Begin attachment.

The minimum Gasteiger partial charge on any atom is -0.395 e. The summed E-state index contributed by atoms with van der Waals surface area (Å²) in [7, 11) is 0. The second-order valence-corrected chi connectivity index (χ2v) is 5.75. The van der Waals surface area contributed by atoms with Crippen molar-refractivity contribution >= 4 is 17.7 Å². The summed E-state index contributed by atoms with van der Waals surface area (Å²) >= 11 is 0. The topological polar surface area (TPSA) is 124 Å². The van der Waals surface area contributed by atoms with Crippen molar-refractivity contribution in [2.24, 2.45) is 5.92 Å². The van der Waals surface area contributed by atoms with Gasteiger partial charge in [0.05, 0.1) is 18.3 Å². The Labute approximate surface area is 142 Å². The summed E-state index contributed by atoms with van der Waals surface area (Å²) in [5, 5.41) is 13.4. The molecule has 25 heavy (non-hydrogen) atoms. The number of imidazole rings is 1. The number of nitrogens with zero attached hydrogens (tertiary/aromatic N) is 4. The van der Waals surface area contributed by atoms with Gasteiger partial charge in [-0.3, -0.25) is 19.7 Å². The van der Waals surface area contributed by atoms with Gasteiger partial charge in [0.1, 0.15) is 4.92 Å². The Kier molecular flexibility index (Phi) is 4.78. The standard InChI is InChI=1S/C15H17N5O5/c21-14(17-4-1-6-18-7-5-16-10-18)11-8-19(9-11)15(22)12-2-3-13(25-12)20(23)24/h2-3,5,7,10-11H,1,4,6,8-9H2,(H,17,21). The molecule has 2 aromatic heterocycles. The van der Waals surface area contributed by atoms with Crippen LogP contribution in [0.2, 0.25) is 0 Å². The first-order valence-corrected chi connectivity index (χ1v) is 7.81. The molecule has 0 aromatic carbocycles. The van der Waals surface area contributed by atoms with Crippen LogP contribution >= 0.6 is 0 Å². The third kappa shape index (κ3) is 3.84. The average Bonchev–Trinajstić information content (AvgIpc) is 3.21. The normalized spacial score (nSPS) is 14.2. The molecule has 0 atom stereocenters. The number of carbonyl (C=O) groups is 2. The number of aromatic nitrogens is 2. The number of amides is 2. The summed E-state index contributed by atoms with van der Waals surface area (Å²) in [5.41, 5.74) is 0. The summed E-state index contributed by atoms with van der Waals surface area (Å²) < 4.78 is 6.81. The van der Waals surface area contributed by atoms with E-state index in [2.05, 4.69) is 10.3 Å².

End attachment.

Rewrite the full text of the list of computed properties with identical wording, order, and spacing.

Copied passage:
The minimum Gasteiger partial charge on any atom is -0.395 e. The summed E-state index contributed by atoms with van der Waals surface area (Å²) in [7, 11) is 0. The second-order valence-corrected chi connectivity index (χ2v) is 5.75. The van der Waals surface area contributed by atoms with Crippen molar-refractivity contribution >= 4 is 17.7 Å². The summed E-state index contributed by atoms with van der Waals surface area (Å²) >= 11 is 0. The topological polar surface area (TPSA) is 124 Å². The van der Waals surface area contributed by atoms with Crippen molar-refractivity contribution in [2.24, 2.45) is 5.92 Å². The van der Waals surface area contributed by atoms with Gasteiger partial charge in [0.05, 0.1) is 18.3 Å². The Labute approximate surface area is 142 Å². The summed E-state index contributed by atoms with van der Waals surface area (Å²) in [5, 5.41) is 13.4. The molecule has 25 heavy (non-hydrogen) atoms. The number of imidazole rings is 1. The number of nitrogens with zero attached hydrogens (tertiary/aromatic N) is 4. The van der Waals surface area contributed by atoms with Gasteiger partial charge in [-0.3, -0.25) is 19.7 Å². The van der Waals surface area contributed by atoms with Gasteiger partial charge in [0.1, 0.15) is 4.92 Å². The Kier molecular flexibility index (Phi) is 4.78. The standard InChI is InChI=1S/C15H17N5O5/c21-14(17-4-1-6-18-7-5-16-10-18)11-8-19(9-11)15(22)12-2-3-13(25-12)20(23)24/h2-3,5,7,10-11H,1,4,6,8-9H2,(H,17,21). The molecule has 2 aromatic heterocycles. The van der Waals surface area contributed by atoms with Crippen LogP contribution in [0.2, 0.25) is 0 Å². The first-order valence-corrected chi connectivity index (χ1v) is 7.81. The molecule has 0 aromatic carbocycles. The van der Waals surface area contributed by atoms with Crippen LogP contribution >= 0.6 is 0 Å². The third kappa shape index (κ3) is 3.84. The average Bonchev–Trinajstić information content (AvgIpc) is 3.21. The normalized spacial score (nSPS) is 14.2. The molecule has 0 atom stereocenters. The number of carbonyl (C=O) groups is 2. The number of aromatic nitrogens is 2. The number of amides is 2. The summed E-state index contributed by atoms with van der Waals surface area (Å²) in [5.41, 5.74) is 0. The summed E-state index contributed by atoms with van der Waals surface area (Å²) < 4.78 is 6.81. The van der Waals surface area contributed by atoms with E-state index in [2.05, 4.69) is 10.3 Å².